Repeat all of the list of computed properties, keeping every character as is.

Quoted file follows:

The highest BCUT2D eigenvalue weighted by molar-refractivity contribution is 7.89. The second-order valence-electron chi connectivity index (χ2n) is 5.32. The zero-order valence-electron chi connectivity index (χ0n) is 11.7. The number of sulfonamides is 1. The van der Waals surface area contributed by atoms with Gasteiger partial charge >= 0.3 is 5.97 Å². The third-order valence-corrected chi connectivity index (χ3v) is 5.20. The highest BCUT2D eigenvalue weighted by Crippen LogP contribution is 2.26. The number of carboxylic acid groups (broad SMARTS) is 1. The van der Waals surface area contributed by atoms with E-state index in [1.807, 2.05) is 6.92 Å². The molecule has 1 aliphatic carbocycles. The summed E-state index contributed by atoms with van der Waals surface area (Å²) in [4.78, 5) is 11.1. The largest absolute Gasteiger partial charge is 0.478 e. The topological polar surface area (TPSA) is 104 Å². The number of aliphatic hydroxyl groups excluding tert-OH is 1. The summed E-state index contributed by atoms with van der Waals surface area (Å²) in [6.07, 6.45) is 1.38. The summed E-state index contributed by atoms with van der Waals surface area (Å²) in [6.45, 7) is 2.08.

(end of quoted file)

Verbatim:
The highest BCUT2D eigenvalue weighted by molar-refractivity contribution is 7.89. The second-order valence-electron chi connectivity index (χ2n) is 5.32. The zero-order valence-electron chi connectivity index (χ0n) is 11.7. The number of sulfonamides is 1. The van der Waals surface area contributed by atoms with Gasteiger partial charge >= 0.3 is 5.97 Å². The third-order valence-corrected chi connectivity index (χ3v) is 5.20. The highest BCUT2D eigenvalue weighted by Crippen LogP contribution is 2.26. The number of carboxylic acid groups (broad SMARTS) is 1. The van der Waals surface area contributed by atoms with E-state index in [1.807, 2.05) is 6.92 Å². The molecule has 1 aliphatic carbocycles. The summed E-state index contributed by atoms with van der Waals surface area (Å²) in [4.78, 5) is 11.1. The largest absolute Gasteiger partial charge is 0.478 e. The topological polar surface area (TPSA) is 104 Å². The number of aliphatic hydroxyl groups excluding tert-OH is 1. The summed E-state index contributed by atoms with van der Waals surface area (Å²) in [6.07, 6.45) is 1.38. The summed E-state index contributed by atoms with van der Waals surface area (Å²) in [6.45, 7) is 2.08.